In college, where I majored in fine art, I had a painting professor who taught me a lot about light and shadow and the relationship of color, value, shape and texture, much of which comes flooding to mind to this day whenever I approach a blank canvas. My brain being comprised mostly of Velcro, some of his other lessons also stuck, which is why I often think of the word "penis" before I start a new painting.
Early in the semester of Introduction to Life Drawing, our professor was appalled by a recurring problem whenever we worked from live nude models. When the model was female, all was well, but when a male posed for us, most of the students drew a sketchy, blurry mess where the genitalia should have been. Sensing a puritanical strain coursing throughout the classroom, Professor Kaupelis decided we must overcome our collective shyness over a simple body part, and thus instituted the following practice at the start of class: Each of us had to stand up and say our name followed by "penis." Two girls dropped the class immediately, but the rest of us became quite comfortable with the word; nevertheless, this practice continued for the entire semester. Several of the more precocious students embraced the subject wholeheartedly and devoted entire paintings to the organ in question, realistically depicting it down to the last pubic hair. I was not one of those, but I applauded their boldness.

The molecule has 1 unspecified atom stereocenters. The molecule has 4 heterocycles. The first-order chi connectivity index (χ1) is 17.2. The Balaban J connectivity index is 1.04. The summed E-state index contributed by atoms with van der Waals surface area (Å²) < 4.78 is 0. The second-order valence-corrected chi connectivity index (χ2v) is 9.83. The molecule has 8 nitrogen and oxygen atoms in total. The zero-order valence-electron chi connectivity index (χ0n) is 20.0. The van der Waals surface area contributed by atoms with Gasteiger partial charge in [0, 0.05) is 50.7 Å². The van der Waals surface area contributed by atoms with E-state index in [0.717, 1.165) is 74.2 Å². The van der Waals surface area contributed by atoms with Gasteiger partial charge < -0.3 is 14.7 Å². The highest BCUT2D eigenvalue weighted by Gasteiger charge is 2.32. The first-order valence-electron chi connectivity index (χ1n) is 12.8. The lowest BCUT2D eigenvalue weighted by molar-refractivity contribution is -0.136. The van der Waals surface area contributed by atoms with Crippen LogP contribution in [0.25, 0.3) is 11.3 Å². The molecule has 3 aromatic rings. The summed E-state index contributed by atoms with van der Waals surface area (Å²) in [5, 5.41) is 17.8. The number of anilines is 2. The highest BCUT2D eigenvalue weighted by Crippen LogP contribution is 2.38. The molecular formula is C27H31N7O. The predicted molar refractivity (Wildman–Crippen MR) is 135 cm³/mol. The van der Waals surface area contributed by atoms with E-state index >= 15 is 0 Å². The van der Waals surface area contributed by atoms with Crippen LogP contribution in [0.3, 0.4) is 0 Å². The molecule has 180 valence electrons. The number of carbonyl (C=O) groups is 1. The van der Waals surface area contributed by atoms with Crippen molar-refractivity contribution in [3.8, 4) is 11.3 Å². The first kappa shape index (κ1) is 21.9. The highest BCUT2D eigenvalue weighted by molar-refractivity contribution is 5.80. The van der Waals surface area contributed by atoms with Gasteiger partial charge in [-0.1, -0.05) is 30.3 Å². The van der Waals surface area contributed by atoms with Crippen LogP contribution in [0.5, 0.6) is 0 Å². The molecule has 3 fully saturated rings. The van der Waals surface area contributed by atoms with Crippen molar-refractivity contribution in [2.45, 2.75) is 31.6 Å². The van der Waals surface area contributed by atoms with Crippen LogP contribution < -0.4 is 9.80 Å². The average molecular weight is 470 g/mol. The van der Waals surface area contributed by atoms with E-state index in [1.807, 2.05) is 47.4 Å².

All these years later, I can paint the hell out of a penis. (Maybe if my history teachers had employed some similar tricks I could remember which countries fought in what wars, and why. Alas, not.) Anyway, uttering the word PENIS outside of a doctor's office still turns most adults, male and female, into quivering, tittering, snickering masses of adolescent jelly, for reasons I cannot fathom.